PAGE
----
Ender 3 V2 is a Great Starter 3D Printer

As the name says, the Ender 3 V2 is essentially the second version of the base Ender 3. Along with all same qualities the base model has, the V2 has built-in X and Y axis belt tensioner knobs. As the printer begins to age, eventually the belts that drive the X and Y axes begin to stretch and loosen.

These knobs allow you easy access to stiffen up the belts without have to disassemble the printer. It also has a new user interface and different style screen that is in color, rather than the blue/white screen on the previous models.

Like the Ender 3 NEO, the Ender 3 V2 also comes stock with a silent motherboard. It also comes stock with a Craborundum glass bed to make for better adhesion and smooth first layers. Cosmetically, it has a built in storage drawer, although you can easily find a printable drawer for the other models. These upgrades are all good inclusions, the only downside is that this Ender 3 model starts creeping up in price.

The Ender 3 V2 Neo is One of the Best Beginner 3D Printers

The Ender 3 V2 NEO is what you get if you fused the V2 and the NEO together, as the name would suggest. While this is the priciest of the recommended 3D printers for beginners, it also is the most featured packed model.

It has all the features of the V2 and the NEO along with one additional feature the other two models don’t have. That is the removable, magnetic spring steel build plate. Like the Ender 3 Pro, having a removable build surface makes removing prints ten times easier.

This is a featured packed printer with many, many upgrades when compared to the base Ender 3 model. With that being said, the price will also reflect that. At the end of the day, if you have your printer fully tuned and calibrated, the quality from the base model compared to the Ender 3 V2 NEO will be roughly the same. The biggest difference is how much effort and tuning it takes to get to that quality. That is where the V2 NEO shines with most of its included upgrades.

The Ender 3 V3 Se is the Best 3d Printer 2024 has to Offer for Beginners

The last Ender 3 model is the Ender 3 V3 Se. This is one of the newest Ender 3 models, debuting in 2023 and is easily the best 3D printer for beginners. It emphasizes speed and is feature-rich at a surprisingly small price tag. Like many of the models before it, it has auto bed leveling. Unlike the previous models it has a Strain Sensor for automatically setting the Z off-set!

The V3 Se also has a direct extruder which means the filament gets loaded directly into the hotend, rather than traveling through PTFE tubing. This allows for printing flexible materials, such as TPU, straight out of the box.

Some other features this printer boasts are a silent motherboard, the same removable, magnetic spring steel build plate as the V2, NEO & V2 NEO, and dual Z-axis rods. This is a great machine at an almost even better price!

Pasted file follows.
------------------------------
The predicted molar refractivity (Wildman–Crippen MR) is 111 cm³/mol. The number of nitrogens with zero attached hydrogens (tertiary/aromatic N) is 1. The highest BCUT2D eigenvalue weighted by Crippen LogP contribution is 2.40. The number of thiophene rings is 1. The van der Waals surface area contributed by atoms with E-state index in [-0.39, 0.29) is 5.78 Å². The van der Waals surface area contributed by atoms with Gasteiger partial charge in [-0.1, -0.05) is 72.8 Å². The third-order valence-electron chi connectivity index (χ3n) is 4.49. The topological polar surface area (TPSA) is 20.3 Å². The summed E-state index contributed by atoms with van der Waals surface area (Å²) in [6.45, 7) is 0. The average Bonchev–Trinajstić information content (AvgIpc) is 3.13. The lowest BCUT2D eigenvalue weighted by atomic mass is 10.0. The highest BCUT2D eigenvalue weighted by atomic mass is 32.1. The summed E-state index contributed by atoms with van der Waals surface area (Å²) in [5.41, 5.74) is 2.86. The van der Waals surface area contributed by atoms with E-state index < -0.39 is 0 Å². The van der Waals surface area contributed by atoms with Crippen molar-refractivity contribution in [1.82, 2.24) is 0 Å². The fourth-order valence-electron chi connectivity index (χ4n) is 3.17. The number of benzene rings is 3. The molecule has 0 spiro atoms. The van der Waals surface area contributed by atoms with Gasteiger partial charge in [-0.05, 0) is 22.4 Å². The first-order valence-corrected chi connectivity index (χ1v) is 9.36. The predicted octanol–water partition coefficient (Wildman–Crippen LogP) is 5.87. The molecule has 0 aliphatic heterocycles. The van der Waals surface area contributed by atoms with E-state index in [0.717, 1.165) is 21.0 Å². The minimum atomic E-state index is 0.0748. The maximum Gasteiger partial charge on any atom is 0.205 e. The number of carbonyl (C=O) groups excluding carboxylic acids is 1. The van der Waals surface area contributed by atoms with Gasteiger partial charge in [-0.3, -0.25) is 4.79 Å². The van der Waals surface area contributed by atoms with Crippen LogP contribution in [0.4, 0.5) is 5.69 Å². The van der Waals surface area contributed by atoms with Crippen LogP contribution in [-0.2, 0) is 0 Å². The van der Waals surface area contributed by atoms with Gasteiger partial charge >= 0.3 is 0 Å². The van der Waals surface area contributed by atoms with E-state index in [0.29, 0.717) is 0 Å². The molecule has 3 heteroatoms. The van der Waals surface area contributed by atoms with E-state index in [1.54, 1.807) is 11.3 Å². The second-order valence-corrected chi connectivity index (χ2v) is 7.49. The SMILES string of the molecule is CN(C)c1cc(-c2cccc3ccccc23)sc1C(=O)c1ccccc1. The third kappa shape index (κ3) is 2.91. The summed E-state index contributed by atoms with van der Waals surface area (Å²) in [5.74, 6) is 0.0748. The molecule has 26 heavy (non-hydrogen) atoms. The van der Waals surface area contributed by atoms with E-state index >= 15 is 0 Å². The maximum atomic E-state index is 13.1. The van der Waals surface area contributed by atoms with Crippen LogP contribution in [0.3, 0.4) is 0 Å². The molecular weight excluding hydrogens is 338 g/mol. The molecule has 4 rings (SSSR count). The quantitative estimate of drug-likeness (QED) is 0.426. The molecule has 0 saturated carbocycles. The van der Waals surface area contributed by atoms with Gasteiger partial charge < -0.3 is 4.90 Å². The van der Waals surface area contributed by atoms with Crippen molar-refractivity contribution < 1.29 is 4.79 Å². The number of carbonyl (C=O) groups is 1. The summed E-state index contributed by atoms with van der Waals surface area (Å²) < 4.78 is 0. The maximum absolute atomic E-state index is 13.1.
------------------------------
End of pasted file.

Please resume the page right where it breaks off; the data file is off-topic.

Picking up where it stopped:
What About Other 3D Printers for Beginners?

Shown here is my Bambu Lab X1 Carbon, the printer I got after using my Ender 3 Pro for a while. It would make for an excellent 3D printer for beginners, but it is very expensive.
My Bambu Lab X1 Carbon with an AMS sitting on top

As mentioned above, after owning my Ender 3 Pro for a few years, I have graduated to a more advanced 3D printer, the Bambu Lab X1 Carbon. It took me a few years to get intimate enough with my Ender 3 Pro to feel comfortable ‘moving on’ to such an expensive machine. I was able to establish that A, I enjoyed the hobby and B, I knew I could fix a more expensive machine without damaging it, should it need repairing/maintenance.

I do think a Bambu Lab 3D printer would make for a good 3D printer for beginners. There are a few caveats though. First and foremost, all Bambu Lab 3D printers are much, MUCH, more expensive than any Ender 3 models are. For me, I didn’t want to invest too much money while I was trying to figure out if the hobby was something I would end up sticking with for the long term.

As for the second caveat, I had no experience with repair and maintenance of a 3D printer, and I didn’t want to learn on such an advanced machine. If I broke a cheaper 3D printer, it sucks, but it isn’t that big of a deal. If I broke an expensive 3D printer, it hits much harder. I know some folks feel differently, but I was not willing to take that risk.

Given those caveats and having the financial means, a Bambu Lab may be a good 3D printer for beginners. I can only speak personally on the X1 Carbon, as I have not owned any of the other machines, but Bambu Lab A1 Mini or the P1P/S might be worth checking out. If not, and the Ender 3 has still piqued your interest, which model is the best 3D printer for beginners then?

Which Model is the Best 3D Printer for Beginners?

After doing my initial research, and given the fact that the Ender 3 V3 Se was not on the market, I concluded the Ender 3 Pro was the ideal 3D printer for beginners… Or, at least for this beginner. For my budget and usecases, it was a no-brainer. The price I paid felt good and the extra features the Pro has over the base model were exactly what I was looking for.

With that being said, nowadays, I’d probably recommend said Ender 3 V3 Se over the Ender 3 Pro as the best 3D printer for beginners. The V3 just comes with so much for so little, albeit a bit pricier than the Pro. Regardless of which Ender 3 model you chose as your starter 3D printer, you are in for a treat. Prepare yourself to be mesmerized. I cannot explain the feeling of awe the first time I saw a 3D printer in real life, just doing its thing. It was absolutely mind blowing!